“My dad was goofing around and opened it up and started taking the test,” she recalled.


After the tests were graded, according to Ms. Villa, her father was the only one in the room who had passed. He scored high enough on the exam; he got to choose which branch of military service he wanted. Her father chose the Army Air Corps, precursor to the US Air Force.


“It was a snowball effect. He had no idea this was going to happen,” she said. “He didn’t mean to lie his way in. When asked how many years of schooling he had, he held up four fingers. The sergeant assumed he meant four years of high school, not the fourth grade. After that, he told some very colorful stories in order to get in. When he was 18, he went and told them the truth because he was up for a promotion and he knew they would do a further background check.”


His superior officers threatened to court-martial him, but sent him to serve in Korea during the war instead. During a battle with the Chinese, he got shot and the opposing forces stripped him of everything except his pants—including his dog tags and I.D.—and severely beat him. He was left severely swollen and unrecognizable.


As Ms. Villa tells it, U.S. troops mistook him for a prisoner of war and took him with them.


“That saved my father’s life. Otherwise, they probably would have killed him,” she said. “He was a POW on the American side for a couple of days, because they didn’t know he was one of them. I believe this was all due to his mother, at home on her knees, praying for his safety.”


Ezekiel later returned stateside to finish his military career in a downtown Toledo office. His wife Consuelo decided she wanted to open a small Mexican restaurant. So from the age of two,

Ms. Villa literally grew up in the South Avenue restaurant, which started in one-half of its current location in 1968 as a taquería, renting what was previously a hot dog stand. The other half of the storefront housed a dry cleaner.


Ms. Villa’s parents had wanted to move back to Texas at one point after Ezekiel retired, but decided to stay in Toledo when he instead attended Bible College and entered the ministry. The restaurant took off, using the recipes Consuelo had developed from her family, as well as once working in restaurants in her Texas youth.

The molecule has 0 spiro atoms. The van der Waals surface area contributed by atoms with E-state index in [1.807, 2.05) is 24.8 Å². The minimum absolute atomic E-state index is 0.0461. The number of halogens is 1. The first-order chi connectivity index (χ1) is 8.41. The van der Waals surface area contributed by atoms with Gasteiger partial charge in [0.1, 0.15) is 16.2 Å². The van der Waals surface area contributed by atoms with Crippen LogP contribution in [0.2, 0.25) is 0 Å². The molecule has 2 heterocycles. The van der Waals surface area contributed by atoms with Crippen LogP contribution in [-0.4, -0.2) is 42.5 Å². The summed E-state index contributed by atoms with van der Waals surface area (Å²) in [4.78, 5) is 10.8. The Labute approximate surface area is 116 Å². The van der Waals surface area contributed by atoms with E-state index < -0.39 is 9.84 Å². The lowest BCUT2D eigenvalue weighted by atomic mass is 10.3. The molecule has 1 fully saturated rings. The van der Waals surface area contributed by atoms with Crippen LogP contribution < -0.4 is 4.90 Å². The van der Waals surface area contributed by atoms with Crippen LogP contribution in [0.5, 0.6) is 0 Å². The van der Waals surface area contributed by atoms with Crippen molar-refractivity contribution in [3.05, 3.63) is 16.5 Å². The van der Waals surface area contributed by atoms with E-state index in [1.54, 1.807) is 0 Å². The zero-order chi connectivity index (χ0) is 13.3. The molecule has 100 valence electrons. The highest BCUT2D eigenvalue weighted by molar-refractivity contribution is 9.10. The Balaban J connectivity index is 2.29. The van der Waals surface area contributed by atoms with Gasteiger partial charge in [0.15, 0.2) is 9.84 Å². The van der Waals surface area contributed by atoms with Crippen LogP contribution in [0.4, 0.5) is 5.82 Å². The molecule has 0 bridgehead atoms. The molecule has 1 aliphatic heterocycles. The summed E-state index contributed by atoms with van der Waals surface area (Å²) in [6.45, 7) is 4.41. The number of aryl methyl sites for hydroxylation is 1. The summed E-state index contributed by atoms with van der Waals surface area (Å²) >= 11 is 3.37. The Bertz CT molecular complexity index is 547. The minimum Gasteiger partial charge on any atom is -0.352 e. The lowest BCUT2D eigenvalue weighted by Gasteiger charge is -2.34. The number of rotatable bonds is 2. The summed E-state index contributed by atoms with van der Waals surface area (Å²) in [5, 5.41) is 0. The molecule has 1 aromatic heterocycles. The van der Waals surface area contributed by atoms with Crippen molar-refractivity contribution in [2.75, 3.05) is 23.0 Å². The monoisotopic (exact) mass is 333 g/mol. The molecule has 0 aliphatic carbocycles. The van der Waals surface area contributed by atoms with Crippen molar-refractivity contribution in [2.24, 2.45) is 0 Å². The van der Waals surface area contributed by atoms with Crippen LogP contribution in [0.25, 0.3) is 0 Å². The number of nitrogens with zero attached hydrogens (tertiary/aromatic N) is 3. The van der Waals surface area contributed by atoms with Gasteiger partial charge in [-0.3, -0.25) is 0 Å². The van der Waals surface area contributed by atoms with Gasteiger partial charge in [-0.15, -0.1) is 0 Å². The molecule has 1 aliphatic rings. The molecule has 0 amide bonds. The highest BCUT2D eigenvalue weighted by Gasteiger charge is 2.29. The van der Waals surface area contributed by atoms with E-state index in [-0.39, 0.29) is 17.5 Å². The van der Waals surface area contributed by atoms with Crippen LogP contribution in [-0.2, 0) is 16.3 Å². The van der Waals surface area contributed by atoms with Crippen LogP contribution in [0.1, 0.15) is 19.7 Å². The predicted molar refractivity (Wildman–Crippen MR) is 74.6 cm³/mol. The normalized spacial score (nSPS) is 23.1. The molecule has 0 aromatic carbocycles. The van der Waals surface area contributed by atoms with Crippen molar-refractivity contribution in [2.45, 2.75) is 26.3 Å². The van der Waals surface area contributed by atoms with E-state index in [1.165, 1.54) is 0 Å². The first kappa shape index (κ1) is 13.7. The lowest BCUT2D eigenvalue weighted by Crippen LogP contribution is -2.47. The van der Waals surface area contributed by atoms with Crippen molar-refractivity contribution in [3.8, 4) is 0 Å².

Good fortune smiled on the couple, when Toledo Blade food editor Mary Alice Powell did a newspaper review of the little taquería. Curious people started to line up outside to sample some of Consuelo’s cooking. The founder of Hickory Farms, Richard Ransom, according to Ms. Villa, also frequented the restaurant, bringing movers and shakers from the business world with him.


Around 1970, the restaurant had seen enough success that the Villas decided to rent out the other side of the building. By then, the dry cleaner was gone, replaced by a small gift shop. The couple converted it into a Mexican-themed gift shop to accompany the restaurant. The building also had a back room where their daughter spent her formative years while they worked.


“They had a pool table in there and I can recall riding my tricycle around the pool table and taking my naps on a sofa,” recalled Ms. Villa. Eventually, a wall got knocked down, so the gift shop and back room could be converted into a dining room for the restaurant.


To supplement their income during the slow summer season, Consuelo hit the road and cooked her Mexican recipes at county fairs and festivals across the region. That practice continued for four decades. But that move also spread the reputation of the restaurant to out-of-towners.


“She was a smart businesswoman and she knew that that was what would get us through,” said Ms. Villa.


The biggest change at El Tipico over the years came in 2012, when the restaurant closed for nine months for a complete remodel. Faithful customers raced right back when it reopened.


“We had people waiting over two hours just to get into the restaurant,” said Ms. Villa. “They were outside, sitting in lawn chairs, waiting to come in. It was fantastic. People were great. I was out there apologizing. We were running out of food. They were waiting forever. We weren’t expecting that type of explosion of people coming out to eat. I remember them saying ‘Hey, we’ve waited nine months. What’s two more hours?’”


El Tipico is celebrating its golden anniversary in a variety of other ways throughout March, including an invitation-only, private open house on Sunday, March 11, 2 to 5 p.m. Toledo City Council will present a proclamation marking the milestone, along with a ceremonial ribbon-cutting. 50 people also will be selected throughout March to order off the original 1968 menu.


“That is a huge difference. We’re talking a Mexican platter for three or four dollars,” she said. “It’s going to be fun. Something that goes for $14 today cost three dollars back then. We’ll also have giveaways and have some fun.”


So what does the future hold for El Tipico? Ms. Villa said that is “in God’s hands.”


“We said after 50 years, we would sit down and talk and make some decisions,” she said. “Is it time to sell? Is it time to retire? Or do we keep going? That decision will be made sometime this year.”


Copyright © 1989 to 2018 by [LaPrensa Publications Inc.]. All rights reserved.
Revised: 03/13/18 20:17:50 -0800.